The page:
IOWA CITY — It’s one thing to see the BCS Top 25, which doesn’t have a single Big Ten team in it thanks to Ohio State being on NCAA sanctions this season.
But when you hear as levelheaded a voice as ESPN’s Kirk Herbstreit bad-mouthing the conference’s football, it’s jarring.
I was driving to Kirk Ferentz’s weekly press conference Tuesday morning when I caught Herbstreit’s appearance on Colin Cowherd’s ESPN Radio show. Cowherd’s job is to entertain and stir the pot, so you shouldn’t get bent out of shape when he throws knives at the Big Ten. But when it’s Herbstreit, the former Ohio State quarterback and a broadcasting voice of reason …
Cowherd: “Have you ever been really sick and the best way to get over it is to throw up? I didn’t feel good Saturday so I watched Big Ten football and vomited. And I felt so much better. … That’s the worst major-conference I’ve ever seen in my life.
Herbstreit: “Isn’t it something? I’m a video game guy. Not as much in my old age as when I was younger. I came all the way the way up with Pong …
“The rest of college football, they navigate through with PS3 and Xbox. You tune into a noon Eastern Big Ten game, I swear it’s like Tecmo Bowl. Even before Tecmo Bowl, an Atari 2600 (games that came out in the 1970s and 1980s).
“It is unbelievable where this conference is right now.”
Herbstreit: “Unless you’re looking to catch up on a nap, then it’s the perfect thing to watch.”
I know a win is a win, and a win at Michigan State is always a great thing for any Big Ten team to get, and Iowa had every reason to be jubilant about leaving East Lansing with its 19-16 double-overtime victory Saturday.
But that was one of those games Herbstreit was talking about, and he was right. While the two defenses both had fine games, the Iowa and MSU offenses were painful to watch. Their passing games seemed to predate Pac-Man.
Michigan State’s half the team it was last year, with the missing half being a passing game. Iowa, given a schedule that doesn’t include Ohio State or Wisconsin, could play itself into Legends Division title-contention if it gets just a little better offensively than what it’s been in the first half of this season.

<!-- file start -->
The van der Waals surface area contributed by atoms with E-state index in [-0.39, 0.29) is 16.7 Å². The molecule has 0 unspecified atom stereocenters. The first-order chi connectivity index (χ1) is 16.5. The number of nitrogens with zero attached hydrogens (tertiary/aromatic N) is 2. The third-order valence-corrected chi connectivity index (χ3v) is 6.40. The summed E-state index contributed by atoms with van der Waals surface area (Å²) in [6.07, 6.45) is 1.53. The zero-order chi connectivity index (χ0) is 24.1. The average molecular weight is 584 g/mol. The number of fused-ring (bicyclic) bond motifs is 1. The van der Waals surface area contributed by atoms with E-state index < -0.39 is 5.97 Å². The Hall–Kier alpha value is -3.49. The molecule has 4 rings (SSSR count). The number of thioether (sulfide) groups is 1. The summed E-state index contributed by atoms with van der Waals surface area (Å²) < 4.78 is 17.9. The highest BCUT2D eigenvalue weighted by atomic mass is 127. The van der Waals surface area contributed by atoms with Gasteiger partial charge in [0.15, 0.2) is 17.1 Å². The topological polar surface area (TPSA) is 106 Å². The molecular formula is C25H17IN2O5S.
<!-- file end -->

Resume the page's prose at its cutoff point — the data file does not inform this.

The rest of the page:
Ohio State is the league’s one Top Ten team, but it allows 400 yards a game. Its 52-49 win over Indiana Saturday night was hard to watch, but for the opposite reason as Iowa-MSU. The defenses were horrible.
Michigan, the league’s only other ranked team, got blown away by Alabama and had almost as many interceptions (five) as points (six) at Notre Dame. That was twice the scoring Michigan State did against the Irish.
Nebraska has a porous defense. Wisconsin is starting a quarterback who couldn’t unseat the No. 1 QB of any other Big Ten team. Penn State is 2-0 in league play, but lost at home to Ohio and on the road to a mediocre Virginia team.
Iowa is 114th in the nation in passing efficiency. and 98th in total offense. Yet, the Hawkeyes were good enough to handle Minnesota and slip past Michigan State. That says something good about the Hawkeyes, something not as kind about the Big Ten.
Yes, there’s been a population shift from the northern U.S. to the Sun Belt for quite a while now. But does every great high school football player now live in a warm-weather state and want to stay in one?
Is, crazy as this may sound, football getting away from the Big Ten? Has football gotten away from the Big Ten?
Never mind the six straight BCS titles for the SEC. The Big Ten has lost in eight of the last nine Rose Bowls in which it sent a team, has had its last two Capital One Bowl participants (Nebraska and Michigan State) clubbed by SEC opponents, and has one-third of its Leaders Division teams on NCAA probation.
“I’m worried about us trying to win Saturday, pure and simple,” Ferentz said when I asked him about his conference’s slippage. “Football’s football. It’s cyclical.”
But is it really, I asked him.
“Time will tell.”
The SEC and Big 12 have seven teams apiece in the BCS Top 25, not that the BCS Top 25 reflects all that is true about the sport.
Saturday’s 11 a.m. (CT) Big Ten games are Minnesota-Wisconsin and Purdue-Ohio State. At the same time, ESPN will telecast LSU-Texas A&M and FX will air Iowa State-Oklahoma State.
If you like football, skip the Big Ten nap and watch the Cyclones, Cowboys, Tigers and Aggies.
This video from Iowa Nice Guy on ESPN’s College Football Daily has its own take: